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CIE A-Level Maths Study Notes

5.2.1 Expectation of Linear Combinations

Understanding the expectation of linear combinations is crucial in the field of probability and statistics. This section is dedicated to exploring the concept of the expectation of linear combinations of random variables, a fundamental aspect of probability distributions and their practical applications.

Understanding the Linearity of Expectation

  • Basic Concept: The average value a random variable is expected to take.
  • Linearity Principle: The expected value of a sum is the sum of the expected values, even if the variables are not independent.

Formulas for Expectation

  • Single Variable: E(aX+b)=aE(X)+bE(aX + b) = aE(X) + b
  • Two Variables: E(aX+bY)=aE(X)+bE(Y)E(aX + bY) = aE(X) + bE(Y)

Applications in Distributions

  • Normal Distribution: Linear combinations of normal variables are normally distributed.
  • Poisson Distribution: The sum of independent Poisson variables is Poisson distributed.

Example Problems

Example 1: Single Variable

Determine the expected value of the expression 3X+43X+4, given that the expected value of XX is 55.

Given: E(X)=5E(X) = 5


E(3X+4)=3E(X)+4E(3X+4) = 3E(X) + 4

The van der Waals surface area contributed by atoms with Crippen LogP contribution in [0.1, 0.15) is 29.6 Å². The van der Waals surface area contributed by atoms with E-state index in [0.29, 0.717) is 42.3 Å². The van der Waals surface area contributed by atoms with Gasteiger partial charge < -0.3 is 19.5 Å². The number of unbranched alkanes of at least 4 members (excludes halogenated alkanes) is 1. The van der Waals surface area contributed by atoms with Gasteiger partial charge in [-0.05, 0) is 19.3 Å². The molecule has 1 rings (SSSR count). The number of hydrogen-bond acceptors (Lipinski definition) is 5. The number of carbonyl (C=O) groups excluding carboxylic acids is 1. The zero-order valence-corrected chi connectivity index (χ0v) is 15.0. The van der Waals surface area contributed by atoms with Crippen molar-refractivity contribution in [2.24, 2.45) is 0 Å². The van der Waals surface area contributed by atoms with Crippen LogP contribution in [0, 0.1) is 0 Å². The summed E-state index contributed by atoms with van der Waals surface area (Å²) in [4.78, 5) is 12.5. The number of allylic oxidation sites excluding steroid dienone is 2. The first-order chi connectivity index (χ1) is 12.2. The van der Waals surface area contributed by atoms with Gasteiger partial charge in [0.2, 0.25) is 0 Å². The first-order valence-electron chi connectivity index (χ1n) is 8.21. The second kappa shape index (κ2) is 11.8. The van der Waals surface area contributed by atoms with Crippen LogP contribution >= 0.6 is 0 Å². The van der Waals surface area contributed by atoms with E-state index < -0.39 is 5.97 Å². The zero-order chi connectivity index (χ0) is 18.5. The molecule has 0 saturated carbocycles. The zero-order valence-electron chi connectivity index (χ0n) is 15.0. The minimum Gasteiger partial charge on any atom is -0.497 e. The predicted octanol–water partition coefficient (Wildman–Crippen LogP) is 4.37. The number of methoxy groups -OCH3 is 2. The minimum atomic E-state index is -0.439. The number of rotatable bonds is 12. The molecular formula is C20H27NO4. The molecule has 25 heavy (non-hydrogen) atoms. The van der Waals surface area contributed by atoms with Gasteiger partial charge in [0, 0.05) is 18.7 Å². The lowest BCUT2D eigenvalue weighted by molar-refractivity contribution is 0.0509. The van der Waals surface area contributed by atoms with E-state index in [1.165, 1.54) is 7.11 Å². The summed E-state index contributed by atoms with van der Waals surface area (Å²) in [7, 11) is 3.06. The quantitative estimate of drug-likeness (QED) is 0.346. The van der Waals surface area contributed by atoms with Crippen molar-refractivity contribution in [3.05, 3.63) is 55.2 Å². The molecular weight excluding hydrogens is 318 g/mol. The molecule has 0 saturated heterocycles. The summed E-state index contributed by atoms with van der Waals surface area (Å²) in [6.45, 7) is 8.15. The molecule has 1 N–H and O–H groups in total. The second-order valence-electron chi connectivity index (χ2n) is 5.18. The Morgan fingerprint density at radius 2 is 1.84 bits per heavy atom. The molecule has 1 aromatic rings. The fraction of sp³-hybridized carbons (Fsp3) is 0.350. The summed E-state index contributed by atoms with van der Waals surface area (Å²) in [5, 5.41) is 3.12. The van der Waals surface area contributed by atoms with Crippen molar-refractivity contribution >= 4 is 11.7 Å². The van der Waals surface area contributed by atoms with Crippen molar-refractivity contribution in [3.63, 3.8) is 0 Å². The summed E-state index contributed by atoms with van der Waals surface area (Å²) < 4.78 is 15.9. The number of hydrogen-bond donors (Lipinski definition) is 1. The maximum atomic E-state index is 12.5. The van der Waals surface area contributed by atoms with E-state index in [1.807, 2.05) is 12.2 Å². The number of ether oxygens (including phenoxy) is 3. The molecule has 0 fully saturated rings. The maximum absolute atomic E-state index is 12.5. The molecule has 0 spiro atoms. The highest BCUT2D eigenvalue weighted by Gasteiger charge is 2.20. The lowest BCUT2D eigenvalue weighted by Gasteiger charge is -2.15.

E(3X+4)=3×5+4E(3X+4) = 3 \times 5 + 4

E(3X+4)=15+4E(3X+4) = 15 + 4

E(3X+4)=19E(3X+4) = 19

Graph: Illustration of E(3X+4)E(3X + 4).

Single Variable Graph

Example 2: Two Independent Variables

Calculate the expected value of 2X+3Y2X + 3Y, where XX and YY are independent variables with expected values of 33 and 44, respectively.

Given: E(X)=3,E(Y)=4E(X) = 3 , E(Y) = 4


E(2X+3Y)=2E(X)+3E(Y)E(2X+3Y) = 2E(X) + 3E(Y)

E(2X+3Y)=2×3+3×4E(2X+3Y) = 2 \times 3 + 3 \times 4

E(2X+3Y)=6+12E(2X+3Y) = 6 + 12

E(2X+3Y)=18E(2X+3Y) = 18

Graph: Illustration of E(2X+3Y)E(2X + 3Y).

Two Independent Variables  Graph

Example 3: Poisson Distribution

Find the distribution of the sum ZZ, where ZZ is the sum of two independent Poisson processes XX and YY with rates λ1=2\lambda_1 = 2 and λ2=3\lambda_2 = 3.

Given: Poisson processes XX and YY with rates λ1=2\lambda_1 = 2 and λ2=3\lambda_2 = 3


λZ=λ1+λ2λ_Z = λ_1 + λ_2

λZ=2+3λ_Z = 2 + 3

λZ=5λ_Z = 5

Graph: Poisson distribution for Z=X+YZ = X + Y.

Poisson Distribution Graph
Dr Rahil Sachak-Patwa avatar
Written by: Dr Rahil Sachak-Patwa
Oxford University - PhD Mathematics

Rahil spent ten years working as private tutor, teaching students for GCSEs, A-Levels, and university admissions. During his PhD he published papers on modelling infectious disease epidemics and was a tutor to undergraduate and masters students for mathematics courses.

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